Donnerstag, Mai 14, 2015

Warum bringen sich Männer so viel häufiger um?

Passend zu meiner heute morgen gebloggten Forderung nach mehr Rollenfreiheit für Männer, bin ich heute Nachmittag auf einen Artikel gestoßen, der die Folgen des archaischen Rollenkorsetts näher beleuchtet. Ein Auszug:

In 2014, clinical psychologist Martin Seager and his team decided to test the cultural understanding of what it means to be a man or woman, by asking a set of carefully designed questions of women and men recruited via selected UK- and US-based websites. What they found suggests that, for all the progress we’ve made, both genders’ expectations of what it means to be a man are stuck in the 1950s. "The first rule is that you must be a fighter and a winner," Seager explains. "The second is you must be a provider and a protector; the third is you must retain mastery and control at all times. If you break any of those rules you’re not a man." Needless to say, as well as all this, ‘real men’ are not supposed to show vulnerability. "A man who’s needing help is seen as a figure of fun," he says. The conclusions of his study echo, to a remarkable degree, what O’Connor and his colleagues wrote in a 2012 Samaritans report on male suicide: "Men compare themselves against a masculine ‘gold standard’ which prizes power, control and invincibility. When men believe they are not meeting this standard, they feel a sense of shame and defeat."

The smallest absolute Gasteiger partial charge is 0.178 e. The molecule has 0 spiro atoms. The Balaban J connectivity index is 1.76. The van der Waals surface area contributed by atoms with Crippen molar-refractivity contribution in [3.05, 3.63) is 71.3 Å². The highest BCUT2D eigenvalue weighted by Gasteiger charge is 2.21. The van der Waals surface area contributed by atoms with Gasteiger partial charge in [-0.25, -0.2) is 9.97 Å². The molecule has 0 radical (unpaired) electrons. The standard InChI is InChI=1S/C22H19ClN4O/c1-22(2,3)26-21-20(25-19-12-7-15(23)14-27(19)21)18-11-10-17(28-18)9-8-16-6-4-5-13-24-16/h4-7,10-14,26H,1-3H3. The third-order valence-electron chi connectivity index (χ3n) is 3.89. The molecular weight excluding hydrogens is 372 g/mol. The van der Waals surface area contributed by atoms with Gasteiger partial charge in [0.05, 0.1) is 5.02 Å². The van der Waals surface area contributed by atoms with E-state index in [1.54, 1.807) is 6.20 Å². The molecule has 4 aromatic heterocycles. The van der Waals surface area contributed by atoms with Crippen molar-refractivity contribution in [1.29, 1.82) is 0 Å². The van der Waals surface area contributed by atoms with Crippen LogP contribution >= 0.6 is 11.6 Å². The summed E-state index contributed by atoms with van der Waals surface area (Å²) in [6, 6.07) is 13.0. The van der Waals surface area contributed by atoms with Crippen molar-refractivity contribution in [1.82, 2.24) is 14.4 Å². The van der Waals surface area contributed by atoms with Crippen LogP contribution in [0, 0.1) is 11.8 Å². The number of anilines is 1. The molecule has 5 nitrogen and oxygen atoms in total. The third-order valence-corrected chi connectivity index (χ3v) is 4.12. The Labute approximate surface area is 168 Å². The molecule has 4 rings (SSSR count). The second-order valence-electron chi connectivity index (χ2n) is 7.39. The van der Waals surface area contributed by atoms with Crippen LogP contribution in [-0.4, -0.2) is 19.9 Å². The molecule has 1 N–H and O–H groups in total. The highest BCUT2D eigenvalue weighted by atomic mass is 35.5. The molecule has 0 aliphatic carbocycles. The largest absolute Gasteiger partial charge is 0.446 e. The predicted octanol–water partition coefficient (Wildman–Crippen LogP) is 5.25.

In the UK and other Western societies, it sometimes feels as if we collectively decided, at some point around the mid-1980s, that men are awful. One result of the battle for equal rights and sexual safety for women has been a decades-long focus on men as privileged, violent abusers. Modern iterations of the male, drawn in response to these criticisms, are creatures to mock: the vain metrosexual; the crap husband who can’t work the dishwasher. We understand, as a gender, that we’re no longer permitted the expectation of being in control, of leading, of fighting, of coping with it all in dignified silence, of pursuing our goals with such single-mindedness we have no time for friends or family. These have become aspirations to be ashamed of, and for good reason. But what do we do now? Despite society’s advances, how it feels to be a success hasn’t much changed. Nor how it feels to fail. How are we to unpick the urges of our own biology; of cultural rules, reinforced by both genders, that go back to the Pleistocene?

Hier findet man den vollständigen Artikel.

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